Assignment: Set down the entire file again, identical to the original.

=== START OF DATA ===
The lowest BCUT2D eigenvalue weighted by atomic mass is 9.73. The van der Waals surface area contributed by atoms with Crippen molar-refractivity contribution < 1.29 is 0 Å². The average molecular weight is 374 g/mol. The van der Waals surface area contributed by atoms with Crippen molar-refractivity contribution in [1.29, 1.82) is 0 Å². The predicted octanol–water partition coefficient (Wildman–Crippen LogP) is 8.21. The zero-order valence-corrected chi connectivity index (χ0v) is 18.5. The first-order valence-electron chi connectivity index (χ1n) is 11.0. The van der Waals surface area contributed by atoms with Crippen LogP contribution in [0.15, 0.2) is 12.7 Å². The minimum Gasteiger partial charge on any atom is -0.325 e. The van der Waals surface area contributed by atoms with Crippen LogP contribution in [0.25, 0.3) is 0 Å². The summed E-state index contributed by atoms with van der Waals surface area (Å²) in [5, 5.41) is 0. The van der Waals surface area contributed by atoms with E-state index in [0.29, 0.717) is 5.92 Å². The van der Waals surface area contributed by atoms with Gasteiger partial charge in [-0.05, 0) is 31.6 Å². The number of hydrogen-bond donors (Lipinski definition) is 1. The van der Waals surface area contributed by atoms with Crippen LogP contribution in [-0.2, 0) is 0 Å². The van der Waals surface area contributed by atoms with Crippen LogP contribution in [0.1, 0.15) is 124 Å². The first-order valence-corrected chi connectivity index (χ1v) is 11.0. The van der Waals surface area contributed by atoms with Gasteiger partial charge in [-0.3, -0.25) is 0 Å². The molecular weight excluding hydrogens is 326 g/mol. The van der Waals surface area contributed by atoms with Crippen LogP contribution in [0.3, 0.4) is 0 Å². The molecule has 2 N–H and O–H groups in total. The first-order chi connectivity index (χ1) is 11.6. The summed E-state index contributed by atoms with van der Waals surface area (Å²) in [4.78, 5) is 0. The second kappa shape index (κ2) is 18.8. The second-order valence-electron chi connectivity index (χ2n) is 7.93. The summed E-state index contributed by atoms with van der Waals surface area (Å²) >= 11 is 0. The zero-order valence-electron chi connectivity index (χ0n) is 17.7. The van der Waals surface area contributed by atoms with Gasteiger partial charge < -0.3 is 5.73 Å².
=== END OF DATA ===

The lowest BCUT2D eigenvalue weighted by atomic mass is 9.73. The van der Waals surface area contributed by atoms with Crippen molar-refractivity contribution < 1.29 is 0 Å². The average molecular weight is 374 g/mol. The van der Waals surface area contributed by atoms with Crippen molar-refractivity contribution in [1.29, 1.82) is 0 Å². The predicted octanol–water partition coefficient (Wildman–Crippen LogP) is 8.21. The zero-order valence-corrected chi connectivity index (χ0v) is 18.5. The first-order valence-electron chi connectivity index (χ1n) is 11.0. The van der Waals surface area contributed by atoms with Crippen LogP contribution in [0.15, 0.2) is 12.7 Å². The minimum Gasteiger partial charge on any atom is -0.325 e. The van der Waals surface area contributed by atoms with Crippen LogP contribution in [0.25, 0.3) is 0 Å². The summed E-state index contributed by atoms with van der Waals surface area (Å²) in [5, 5.41) is 0. The van der Waals surface area contributed by atoms with E-state index in [0.29, 0.717) is 5.92 Å². The van der Waals surface area contributed by atoms with Gasteiger partial charge in [-0.05, 0) is 31.6 Å². The number of hydrogen-bond donors (Lipinski definition) is 1. The van der Waals surface area contributed by atoms with Crippen LogP contribution in [-0.2, 0) is 0 Å². The van der Waals surface area contributed by atoms with Crippen LogP contribution in [0.1, 0.15) is 124 Å². The first-order valence-corrected chi connectivity index (χ1v) is 11.0. The van der Waals surface area contributed by atoms with Gasteiger partial charge in [-0.3, -0.25) is 0 Å². The molecular weight excluding hydrogens is 326 g/mol. The van der Waals surface area contributed by atoms with Crippen LogP contribution in [0.3, 0.4) is 0 Å². The molecule has 2 N–H and O–H groups in total. The first-order chi connectivity index (χ1) is 11.6. The summed E-state index contributed by atoms with van der Waals surface area (Å²) in [4.78, 5) is 0. The second kappa shape index (κ2) is 18.8. The second-order valence-electron chi connectivity index (χ2n) is 7.93. The summed E-state index contributed by atoms with van der Waals surface area (Å²) >= 11 is 0. The zero-order valence-electron chi connectivity index (χ0n) is 17.7. The van der Waals surface area contributed by atoms with Gasteiger partial charge < -0.3 is 5.73 Å².